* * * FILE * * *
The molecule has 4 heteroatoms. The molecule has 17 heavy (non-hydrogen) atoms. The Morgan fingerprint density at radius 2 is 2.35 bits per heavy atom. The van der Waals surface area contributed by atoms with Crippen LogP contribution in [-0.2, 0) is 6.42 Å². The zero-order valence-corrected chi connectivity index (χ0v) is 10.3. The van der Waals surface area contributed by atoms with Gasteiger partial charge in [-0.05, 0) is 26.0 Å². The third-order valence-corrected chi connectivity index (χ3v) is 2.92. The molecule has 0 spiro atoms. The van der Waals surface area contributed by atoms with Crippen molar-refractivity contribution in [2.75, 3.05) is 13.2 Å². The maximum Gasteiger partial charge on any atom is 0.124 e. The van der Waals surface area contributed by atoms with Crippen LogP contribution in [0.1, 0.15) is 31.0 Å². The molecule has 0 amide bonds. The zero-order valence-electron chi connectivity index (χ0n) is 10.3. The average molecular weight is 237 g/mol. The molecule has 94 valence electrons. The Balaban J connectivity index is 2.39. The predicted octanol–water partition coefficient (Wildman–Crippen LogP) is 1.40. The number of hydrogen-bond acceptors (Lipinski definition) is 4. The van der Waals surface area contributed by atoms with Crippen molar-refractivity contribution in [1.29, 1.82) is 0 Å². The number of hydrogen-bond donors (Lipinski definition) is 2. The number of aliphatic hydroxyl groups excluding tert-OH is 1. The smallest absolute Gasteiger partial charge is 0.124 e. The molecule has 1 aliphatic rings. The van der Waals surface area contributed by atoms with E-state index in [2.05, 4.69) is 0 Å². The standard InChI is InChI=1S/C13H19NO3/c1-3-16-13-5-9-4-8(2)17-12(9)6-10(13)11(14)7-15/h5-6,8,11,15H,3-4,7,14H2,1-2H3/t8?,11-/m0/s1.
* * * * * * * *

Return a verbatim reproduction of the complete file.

The molecule has 4 heteroatoms. The molecule has 17 heavy (non-hydrogen) atoms. The Morgan fingerprint density at radius 2 is 2.35 bits per heavy atom. The van der Waals surface area contributed by atoms with Crippen LogP contribution in [-0.2, 0) is 6.42 Å². The zero-order valence-corrected chi connectivity index (χ0v) is 10.3. The van der Waals surface area contributed by atoms with Gasteiger partial charge in [-0.05, 0) is 26.0 Å². The third-order valence-corrected chi connectivity index (χ3v) is 2.92. The molecule has 0 spiro atoms. The van der Waals surface area contributed by atoms with Crippen molar-refractivity contribution in [2.75, 3.05) is 13.2 Å². The maximum Gasteiger partial charge on any atom is 0.124 e. The van der Waals surface area contributed by atoms with Crippen LogP contribution in [0.1, 0.15) is 31.0 Å². The molecule has 0 amide bonds. The zero-order valence-electron chi connectivity index (χ0n) is 10.3. The average molecular weight is 237 g/mol. The molecule has 94 valence electrons. The Balaban J connectivity index is 2.39. The predicted octanol–water partition coefficient (Wildman–Crippen LogP) is 1.40. The number of hydrogen-bond acceptors (Lipinski definition) is 4. The van der Waals surface area contributed by atoms with Crippen molar-refractivity contribution in [1.29, 1.82) is 0 Å². The number of hydrogen-bond donors (Lipinski definition) is 2. The number of aliphatic hydroxyl groups excluding tert-OH is 1. The smallest absolute Gasteiger partial charge is 0.124 e. The molecule has 1 aliphatic rings. The van der Waals surface area contributed by atoms with E-state index in [2.05, 4.69) is 0 Å². The standard InChI is InChI=1S/C13H19NO3/c1-3-16-13-5-9-4-8(2)17-12(9)6-10(13)11(14)7-15/h5-6,8,11,15H,3-4,7,14H2,1-2H3/t8?,11-/m0/s1.